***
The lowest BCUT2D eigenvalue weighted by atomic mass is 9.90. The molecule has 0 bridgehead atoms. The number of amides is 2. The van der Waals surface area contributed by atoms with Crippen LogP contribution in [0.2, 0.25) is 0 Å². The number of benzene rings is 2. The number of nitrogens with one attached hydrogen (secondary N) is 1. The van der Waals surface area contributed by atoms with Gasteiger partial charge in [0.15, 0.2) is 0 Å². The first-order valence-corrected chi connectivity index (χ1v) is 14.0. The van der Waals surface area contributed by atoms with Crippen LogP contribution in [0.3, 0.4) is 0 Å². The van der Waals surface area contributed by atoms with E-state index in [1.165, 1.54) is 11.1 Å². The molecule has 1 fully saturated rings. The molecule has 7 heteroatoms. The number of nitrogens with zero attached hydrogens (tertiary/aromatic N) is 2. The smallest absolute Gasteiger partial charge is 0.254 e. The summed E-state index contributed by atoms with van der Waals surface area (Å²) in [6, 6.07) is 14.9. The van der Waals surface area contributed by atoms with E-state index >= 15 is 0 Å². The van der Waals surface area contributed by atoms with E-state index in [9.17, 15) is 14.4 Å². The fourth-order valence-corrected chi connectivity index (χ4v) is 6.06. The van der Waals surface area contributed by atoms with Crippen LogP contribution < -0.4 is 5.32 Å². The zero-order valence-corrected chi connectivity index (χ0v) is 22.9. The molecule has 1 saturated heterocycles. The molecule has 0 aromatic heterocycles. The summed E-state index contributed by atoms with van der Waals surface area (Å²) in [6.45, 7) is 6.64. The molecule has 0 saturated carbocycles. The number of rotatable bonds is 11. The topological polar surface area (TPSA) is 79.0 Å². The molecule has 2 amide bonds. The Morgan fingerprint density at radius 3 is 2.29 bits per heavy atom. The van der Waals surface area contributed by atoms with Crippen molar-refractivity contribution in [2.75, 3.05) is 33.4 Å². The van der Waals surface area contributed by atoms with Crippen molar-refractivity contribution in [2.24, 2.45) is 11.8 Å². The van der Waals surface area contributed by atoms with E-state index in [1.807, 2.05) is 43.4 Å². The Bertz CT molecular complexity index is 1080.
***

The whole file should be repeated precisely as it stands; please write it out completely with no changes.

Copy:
The lowest BCUT2D eigenvalue weighted by atomic mass is 9.90. The molecule has 0 bridgehead atoms. The number of amides is 2. The van der Waals surface area contributed by atoms with Crippen LogP contribution in [0.2, 0.25) is 0 Å². The number of benzene rings is 2. The number of nitrogens with one attached hydrogen (secondary N) is 1. The van der Waals surface area contributed by atoms with Gasteiger partial charge in [0.15, 0.2) is 0 Å². The first-order valence-corrected chi connectivity index (χ1v) is 14.0. The van der Waals surface area contributed by atoms with Crippen LogP contribution in [0.3, 0.4) is 0 Å². The van der Waals surface area contributed by atoms with E-state index in [1.165, 1.54) is 11.1 Å². The molecule has 1 fully saturated rings. The molecule has 7 heteroatoms. The number of nitrogens with zero attached hydrogens (tertiary/aromatic N) is 2. The smallest absolute Gasteiger partial charge is 0.254 e. The summed E-state index contributed by atoms with van der Waals surface area (Å²) in [6, 6.07) is 14.9. The van der Waals surface area contributed by atoms with E-state index >= 15 is 0 Å². The van der Waals surface area contributed by atoms with E-state index in [9.17, 15) is 14.4 Å². The fourth-order valence-corrected chi connectivity index (χ4v) is 6.06. The van der Waals surface area contributed by atoms with Crippen LogP contribution < -0.4 is 5.32 Å². The zero-order valence-corrected chi connectivity index (χ0v) is 22.9. The molecule has 1 saturated heterocycles. The molecule has 0 aromatic heterocycles. The summed E-state index contributed by atoms with van der Waals surface area (Å²) in [6.45, 7) is 6.64. The molecule has 0 saturated carbocycles. The number of rotatable bonds is 11. The topological polar surface area (TPSA) is 79.0 Å². The molecule has 2 amide bonds. The Morgan fingerprint density at radius 3 is 2.29 bits per heavy atom. The van der Waals surface area contributed by atoms with Crippen molar-refractivity contribution in [2.75, 3.05) is 33.4 Å². The van der Waals surface area contributed by atoms with Crippen molar-refractivity contribution in [2.24, 2.45) is 11.8 Å². The van der Waals surface area contributed by atoms with E-state index in [1.807, 2.05) is 43.4 Å². The Bertz CT molecular complexity index is 1080.